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Electrodes in telemedicine help doctors diagnose from afar

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CARLSBAD, Calif. — Telemedicine is a way for an injured worker to immediately see a specialist who can properly diagnose and treat — factors that can improve outcomes, save employees from unnecessary treatments and save employers from unnecessary costs, experts say.

But for Carlsbad, California-based Emerge Diagnostics L.L.C., the trend is more technical than a doctor on a computer screen, said founder and Chief Scientific Officer Dr. MaryRose Reaston, whose firm uses sensors that go from patient to computer to internet to doctor to gauge one of the costliest and most mysterious ailments in workers compensation: soft-tissue muscle pain. 

“We have the ability to feel the patient through the screen,” she said, adding that the new practice fills a gap in telemedicine where patients see the approach as impersonal or disconnected. 

Dr. Reaston led a panel discussion Thursday on her firm’s approach to diagnosing and treating from afar at Emerge Diagnostics’ third annual Emerging Trends in Workers' Compensation Summit. 

Emerge Diagnostics specializes in testing for soft-tissue injuries by using electrodes to monitor nerve reactions to movement and other stimuli, creating a computerized reading of whether a muscle is in spasm or whether the nerves are reacting abnormally.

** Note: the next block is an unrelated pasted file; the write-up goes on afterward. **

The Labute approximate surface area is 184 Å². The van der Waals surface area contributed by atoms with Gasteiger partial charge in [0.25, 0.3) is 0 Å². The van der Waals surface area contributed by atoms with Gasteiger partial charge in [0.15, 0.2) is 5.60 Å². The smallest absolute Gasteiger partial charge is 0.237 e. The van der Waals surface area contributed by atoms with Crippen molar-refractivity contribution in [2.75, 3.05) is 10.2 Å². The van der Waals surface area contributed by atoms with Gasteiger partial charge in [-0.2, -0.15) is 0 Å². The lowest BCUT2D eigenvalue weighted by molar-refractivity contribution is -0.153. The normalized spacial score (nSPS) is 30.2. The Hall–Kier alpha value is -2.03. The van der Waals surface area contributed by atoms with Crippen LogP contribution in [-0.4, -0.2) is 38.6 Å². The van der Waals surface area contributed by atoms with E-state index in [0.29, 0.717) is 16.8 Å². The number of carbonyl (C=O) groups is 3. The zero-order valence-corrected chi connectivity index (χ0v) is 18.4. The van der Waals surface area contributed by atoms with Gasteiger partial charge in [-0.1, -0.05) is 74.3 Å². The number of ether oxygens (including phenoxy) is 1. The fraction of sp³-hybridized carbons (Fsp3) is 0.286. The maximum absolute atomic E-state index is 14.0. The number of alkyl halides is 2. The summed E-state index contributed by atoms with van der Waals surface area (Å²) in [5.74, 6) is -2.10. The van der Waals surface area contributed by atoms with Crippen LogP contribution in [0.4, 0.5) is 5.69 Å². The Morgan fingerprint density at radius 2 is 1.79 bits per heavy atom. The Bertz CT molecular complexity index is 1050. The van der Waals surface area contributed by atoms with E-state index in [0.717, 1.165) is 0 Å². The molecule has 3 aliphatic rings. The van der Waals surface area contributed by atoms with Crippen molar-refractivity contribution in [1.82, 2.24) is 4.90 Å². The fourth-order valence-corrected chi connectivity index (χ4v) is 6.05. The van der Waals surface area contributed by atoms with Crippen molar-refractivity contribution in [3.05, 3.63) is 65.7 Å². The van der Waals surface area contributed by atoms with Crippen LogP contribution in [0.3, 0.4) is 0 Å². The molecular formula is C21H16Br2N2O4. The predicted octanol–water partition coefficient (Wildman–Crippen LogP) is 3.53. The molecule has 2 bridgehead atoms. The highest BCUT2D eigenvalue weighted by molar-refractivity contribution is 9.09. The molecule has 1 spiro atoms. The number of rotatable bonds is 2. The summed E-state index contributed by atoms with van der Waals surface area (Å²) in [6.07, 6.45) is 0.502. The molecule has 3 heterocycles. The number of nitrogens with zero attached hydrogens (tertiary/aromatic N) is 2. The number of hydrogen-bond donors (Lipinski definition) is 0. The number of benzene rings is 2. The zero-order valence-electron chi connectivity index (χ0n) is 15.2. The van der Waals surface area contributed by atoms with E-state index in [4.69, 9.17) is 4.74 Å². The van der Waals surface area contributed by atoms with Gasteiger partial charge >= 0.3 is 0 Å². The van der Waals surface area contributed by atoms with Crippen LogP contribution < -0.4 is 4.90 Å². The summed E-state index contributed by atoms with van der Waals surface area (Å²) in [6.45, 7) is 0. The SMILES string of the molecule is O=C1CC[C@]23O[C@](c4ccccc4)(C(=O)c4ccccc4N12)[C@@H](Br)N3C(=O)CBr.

The company started its telemedicine practice in Oklahoma in late 2015 and has since expanded to treating patients in four more states. This year it plans to expand into three more, according to Dr. Reaston. 

Dr. Frank Tomecek, a Tulsa, Oklahoma-based neurosurgeon working with the firm as an outside consultant, said the approach is gaining in popularity for its ability to pinpoint exactly where the pain is centered versus traditional subjective tests for pain, such as when a doctor asks a patient about their range of motion or how much pain they are in on a scale of 1 to 10.

On a large screen to his right was computer monitor screen shot of what looked like an electrocardiogram — only the zig-zags, some more pronounced than others, weren’t measuring heartbeats. They were measuring pain by taking readings from electrodes attached to the neck, shoulders and back, the most common sources of what he calls “mystery pain.”
 
“We can measure how much they can move and how much they can lift,” said Dr. Tomecek. “Before, I’ve never had the objective evidence I needed.” 

He said the approach also allows physical therapists to isolate problem areas immediately, and to better work with patients in improving range of motion and limiting pain. “Sometimes therapy can make things worse … with a misdiagnosis,” he said.